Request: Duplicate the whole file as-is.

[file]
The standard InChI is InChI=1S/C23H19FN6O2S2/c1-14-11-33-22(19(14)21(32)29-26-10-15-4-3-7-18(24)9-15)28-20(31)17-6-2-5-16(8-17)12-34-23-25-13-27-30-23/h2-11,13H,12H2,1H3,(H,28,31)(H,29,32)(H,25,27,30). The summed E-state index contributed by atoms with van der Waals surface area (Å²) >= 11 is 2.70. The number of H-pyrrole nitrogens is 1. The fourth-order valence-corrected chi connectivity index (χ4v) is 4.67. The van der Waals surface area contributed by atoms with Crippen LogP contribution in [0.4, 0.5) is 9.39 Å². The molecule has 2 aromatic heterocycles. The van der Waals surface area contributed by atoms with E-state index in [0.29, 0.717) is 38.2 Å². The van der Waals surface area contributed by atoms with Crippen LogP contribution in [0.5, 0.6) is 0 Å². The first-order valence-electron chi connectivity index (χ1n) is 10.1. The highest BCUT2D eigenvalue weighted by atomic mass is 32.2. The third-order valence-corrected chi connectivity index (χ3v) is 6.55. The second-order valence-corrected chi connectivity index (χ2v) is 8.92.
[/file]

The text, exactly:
The standard InChI is InChI=1S/C23H19FN6O2S2/c1-14-11-33-22(19(14)21(32)29-26-10-15-4-3-7-18(24)9-15)28-20(31)17-6-2-5-16(8-17)12-34-23-25-13-27-30-23/h2-11,13H,12H2,1H3,(H,28,31)(H,29,32)(H,25,27,30). The summed E-state index contributed by atoms with van der Waals surface area (Å²) >= 11 is 2.70. The number of H-pyrrole nitrogens is 1. The fourth-order valence-corrected chi connectivity index (χ4v) is 4.67. The van der Waals surface area contributed by atoms with Crippen LogP contribution in [0.4, 0.5) is 9.39 Å². The molecule has 2 aromatic heterocycles. The van der Waals surface area contributed by atoms with E-state index in [0.29, 0.717) is 38.2 Å². The van der Waals surface area contributed by atoms with Crippen LogP contribution in [0.5, 0.6) is 0 Å². The first-order valence-electron chi connectivity index (χ1n) is 10.1. The highest BCUT2D eigenvalue weighted by atomic mass is 32.2. The third-order valence-corrected chi connectivity index (χ3v) is 6.55. The second-order valence-corrected chi connectivity index (χ2v) is 8.92.